Philosophically, pro-lifers argue there is no morally significant difference between the embryo you once were and the adult you are today. Differences of size, development, and location are not relevant in the way that abortion advocates need them to be. For example, everyone agrees that embryos are small—perhaps smaller than the dot at the end of this sentence. But since when do rights depend on how large we are? Men are generally larger than women, but that hardly means they deserve more rights. Size does not equal value. Pro-lifers don't need Scripture to tell them these things. They are truths even atheists and secular libertarians can, and sometimes do, recognize. Yet rarely do strict secularists present principled arguments explaining why pro-life advocates are mistaken on these points.
3) How does it follow that because the pro-life view is consistent with a particular religious viewpoint (such as Christian theism, Conservative Judaism, or Islam) that it can only be defended with arguments exclusive to that viewpoint? Nearly all Americans would agree it’s wrong to kill toddlers for fun and they don’t need a course in church doctrine to apprehend that truth. At the same time, few people can present a completely secular argument detailing why abusing toddlers is wrong. But that hardly stops them from recognizing this moral truth, even if they can’t articulate their reasons in exclusively secular terms.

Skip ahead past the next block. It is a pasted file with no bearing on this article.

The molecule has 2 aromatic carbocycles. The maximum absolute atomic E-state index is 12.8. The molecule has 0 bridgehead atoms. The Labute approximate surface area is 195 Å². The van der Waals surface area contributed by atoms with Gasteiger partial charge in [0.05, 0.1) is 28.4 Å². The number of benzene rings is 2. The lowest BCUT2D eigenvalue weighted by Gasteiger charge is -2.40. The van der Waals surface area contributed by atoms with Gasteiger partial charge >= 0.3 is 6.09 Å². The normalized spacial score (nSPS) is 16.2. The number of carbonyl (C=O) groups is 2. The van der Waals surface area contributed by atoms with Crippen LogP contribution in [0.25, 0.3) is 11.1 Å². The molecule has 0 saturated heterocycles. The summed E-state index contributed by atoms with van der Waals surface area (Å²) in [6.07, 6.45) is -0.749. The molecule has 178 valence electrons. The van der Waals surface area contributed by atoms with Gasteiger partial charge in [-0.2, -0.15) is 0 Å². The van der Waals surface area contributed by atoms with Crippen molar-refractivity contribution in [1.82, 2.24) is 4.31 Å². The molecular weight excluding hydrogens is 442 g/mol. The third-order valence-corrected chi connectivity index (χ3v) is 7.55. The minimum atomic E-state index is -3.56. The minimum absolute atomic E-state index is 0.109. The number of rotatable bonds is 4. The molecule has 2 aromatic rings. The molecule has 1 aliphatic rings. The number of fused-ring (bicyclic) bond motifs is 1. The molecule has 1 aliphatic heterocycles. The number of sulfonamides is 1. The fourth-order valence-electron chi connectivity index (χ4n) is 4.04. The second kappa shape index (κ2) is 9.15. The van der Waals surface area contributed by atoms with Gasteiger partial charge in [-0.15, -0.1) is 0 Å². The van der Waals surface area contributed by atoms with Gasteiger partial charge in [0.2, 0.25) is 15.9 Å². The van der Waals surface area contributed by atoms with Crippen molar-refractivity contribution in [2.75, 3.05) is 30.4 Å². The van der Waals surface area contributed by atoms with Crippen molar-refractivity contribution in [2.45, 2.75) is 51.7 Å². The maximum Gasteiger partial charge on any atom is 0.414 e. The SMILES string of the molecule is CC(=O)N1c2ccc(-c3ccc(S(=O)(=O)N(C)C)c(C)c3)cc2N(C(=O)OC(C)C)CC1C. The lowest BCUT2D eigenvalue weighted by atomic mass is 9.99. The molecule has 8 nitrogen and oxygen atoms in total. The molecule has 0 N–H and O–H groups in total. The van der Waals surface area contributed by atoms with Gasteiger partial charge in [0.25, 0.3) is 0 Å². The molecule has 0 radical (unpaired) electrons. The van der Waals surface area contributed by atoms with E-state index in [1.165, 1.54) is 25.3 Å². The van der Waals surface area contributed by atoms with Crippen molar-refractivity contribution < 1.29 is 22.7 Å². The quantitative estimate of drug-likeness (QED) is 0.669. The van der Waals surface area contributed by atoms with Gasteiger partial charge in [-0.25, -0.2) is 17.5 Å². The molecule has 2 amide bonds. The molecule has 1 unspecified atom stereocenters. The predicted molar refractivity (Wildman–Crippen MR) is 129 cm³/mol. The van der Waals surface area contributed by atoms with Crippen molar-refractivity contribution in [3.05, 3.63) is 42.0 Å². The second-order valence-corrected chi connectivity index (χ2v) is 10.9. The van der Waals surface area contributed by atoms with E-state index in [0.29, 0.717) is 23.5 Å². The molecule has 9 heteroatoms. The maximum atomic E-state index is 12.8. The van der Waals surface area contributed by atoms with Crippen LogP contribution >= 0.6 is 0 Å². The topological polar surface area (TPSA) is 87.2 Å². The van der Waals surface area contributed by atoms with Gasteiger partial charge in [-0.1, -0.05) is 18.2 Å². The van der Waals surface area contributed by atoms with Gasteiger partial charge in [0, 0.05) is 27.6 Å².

4) Why is the claim that an embryo has value any more religious than saying a 10-year old has value? Ramesh Ponnuru writes: “The pro-life argument on abortion is that eight-week old fetuses do not differ from ten-day old babies in anyway that would justify killing the former. A lot of people believe that God forbids the killing of ten-day-old babies, and many would be unable, if pressed, to give a persuasive account of non-theological reasons for holding such a killing to be wrong. We do not take the opposition to killing babies to be therefore an essentially religious view.”
5) How can a strictly materialistic (secular) worldview explain why anything has value or a right to life? According to the materialism, everything in the universe—including human beings and their capacity for rational/moral inquiry—came about by blind physical processes and random chance. The universe came from nothing and was caused by nothing. At best, human beings are cosmic accidents. In the face of this devastating news, secularists simply presuppose the dignity of human beings, human rights, and moral obligations. But on what naturalistic basis can human rights and human dignity be affirmed? Put simply, I don’t see how materialism can account for the rise of intrinsically valuable moral agents.